I’ve never shopped at Aldi before, as I do most of our grocery shopping online (I’m not a fan of supermarkets) and Aldi don’t offer an online service, but I was pleasantly surprised at how far our budget stretched. I didn’t expect to be able to afford much in the way of fresh fruit or vegetables for instance, and I certainly didn’t think I’d be coming away with free range eggs, or biscuits.
I was adamant though I wouldn’t buy any meat, and instead I’ve spent this evening boiling up the free chicken carcasses from my butcher and picking off a surprising amount of meat to use in Tuesday’s evening meal. That will be the only meat of the week.
So here’s our Living Below the Line meal plan for the week:
People on Facebook and Twitter have commented that it looks quite a tasty menu and I must admit to being quite chuffed with what I’ve come up with. But it was bloody hard work. It took ages to come up with the plan, making sure ingredients required for one dish would be useful on another day, and then it took ages to do the actual shopping, adding up the cost of every item as I went along and looking out for all the cheapest offers. I really wouldn’t want to have to do that every week.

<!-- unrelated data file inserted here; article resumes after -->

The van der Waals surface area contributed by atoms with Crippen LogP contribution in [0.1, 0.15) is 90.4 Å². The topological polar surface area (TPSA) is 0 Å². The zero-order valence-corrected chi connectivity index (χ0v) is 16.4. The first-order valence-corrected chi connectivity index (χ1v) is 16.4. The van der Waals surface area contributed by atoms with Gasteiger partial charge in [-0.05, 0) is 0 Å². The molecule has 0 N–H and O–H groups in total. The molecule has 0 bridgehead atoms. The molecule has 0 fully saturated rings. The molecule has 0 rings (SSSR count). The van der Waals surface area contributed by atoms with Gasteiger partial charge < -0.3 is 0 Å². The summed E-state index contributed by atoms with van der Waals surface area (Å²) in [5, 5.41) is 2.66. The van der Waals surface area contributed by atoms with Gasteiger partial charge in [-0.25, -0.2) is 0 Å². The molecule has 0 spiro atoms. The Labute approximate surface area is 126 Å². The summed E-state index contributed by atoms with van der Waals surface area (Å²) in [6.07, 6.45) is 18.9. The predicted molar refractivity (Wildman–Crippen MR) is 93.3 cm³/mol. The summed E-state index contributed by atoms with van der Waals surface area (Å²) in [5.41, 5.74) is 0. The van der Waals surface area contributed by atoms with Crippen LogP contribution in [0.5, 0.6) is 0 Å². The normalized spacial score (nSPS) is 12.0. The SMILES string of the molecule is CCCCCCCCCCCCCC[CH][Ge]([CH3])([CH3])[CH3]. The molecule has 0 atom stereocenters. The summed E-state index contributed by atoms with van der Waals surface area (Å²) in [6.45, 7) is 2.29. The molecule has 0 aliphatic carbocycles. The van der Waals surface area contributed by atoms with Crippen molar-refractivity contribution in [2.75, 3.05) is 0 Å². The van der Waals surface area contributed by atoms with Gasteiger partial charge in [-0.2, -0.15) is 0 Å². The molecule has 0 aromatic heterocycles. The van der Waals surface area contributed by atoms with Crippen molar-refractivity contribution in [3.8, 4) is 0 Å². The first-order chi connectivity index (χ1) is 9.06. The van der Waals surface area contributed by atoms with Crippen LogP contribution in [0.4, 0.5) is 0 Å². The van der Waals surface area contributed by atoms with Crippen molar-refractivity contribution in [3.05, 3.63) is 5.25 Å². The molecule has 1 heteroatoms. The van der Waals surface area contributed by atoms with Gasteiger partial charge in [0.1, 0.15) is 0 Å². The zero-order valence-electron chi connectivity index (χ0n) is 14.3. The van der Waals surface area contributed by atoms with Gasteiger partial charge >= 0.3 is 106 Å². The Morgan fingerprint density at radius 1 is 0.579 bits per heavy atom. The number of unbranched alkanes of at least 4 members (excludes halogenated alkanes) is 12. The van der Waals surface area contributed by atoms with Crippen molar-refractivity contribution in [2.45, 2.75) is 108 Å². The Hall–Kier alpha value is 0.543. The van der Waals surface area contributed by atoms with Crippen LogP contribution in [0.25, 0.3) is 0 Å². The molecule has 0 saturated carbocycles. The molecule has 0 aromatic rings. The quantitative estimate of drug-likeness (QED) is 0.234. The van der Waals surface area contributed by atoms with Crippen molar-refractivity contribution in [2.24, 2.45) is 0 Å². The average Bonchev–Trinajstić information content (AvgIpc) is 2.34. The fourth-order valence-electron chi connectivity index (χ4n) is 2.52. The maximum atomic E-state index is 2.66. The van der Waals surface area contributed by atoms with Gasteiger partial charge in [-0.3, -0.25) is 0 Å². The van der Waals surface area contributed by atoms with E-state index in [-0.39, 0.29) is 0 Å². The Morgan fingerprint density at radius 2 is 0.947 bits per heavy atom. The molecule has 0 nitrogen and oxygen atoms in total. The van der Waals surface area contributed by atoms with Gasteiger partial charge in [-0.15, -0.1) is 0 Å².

I should also point out that I’ve only included lunches for Jason and I. Jessie and Mia normally take packed lunches to school on Mondays, Wednesdays, and Fridays, and have hot school meals the other two days. I’ve decided to let them carry on with this. My reasoning is that if we were on the poverty line in the UK, then I’d hope the girls would be in a position to receive free school meals. So I’ve taken their lunches eaten at school out of the equation.
It’s getting late now. I’ve just cooked up the leek and potato soup for mine and Jason’s lunch tomorrow, plus a big pot of veggie chilli, along with the chicken stock, and there’s a large pile of washing up awaiting. I’ll be back tomorrow to let you know how our first day goes.
Oh, and if you fancy supporting our efforts, you can do so at the Rees Family’s online fundraising page.
11 thoughts on “One day to go: Live Below the Line”
Those girls look pumped :)… Looks good my friend!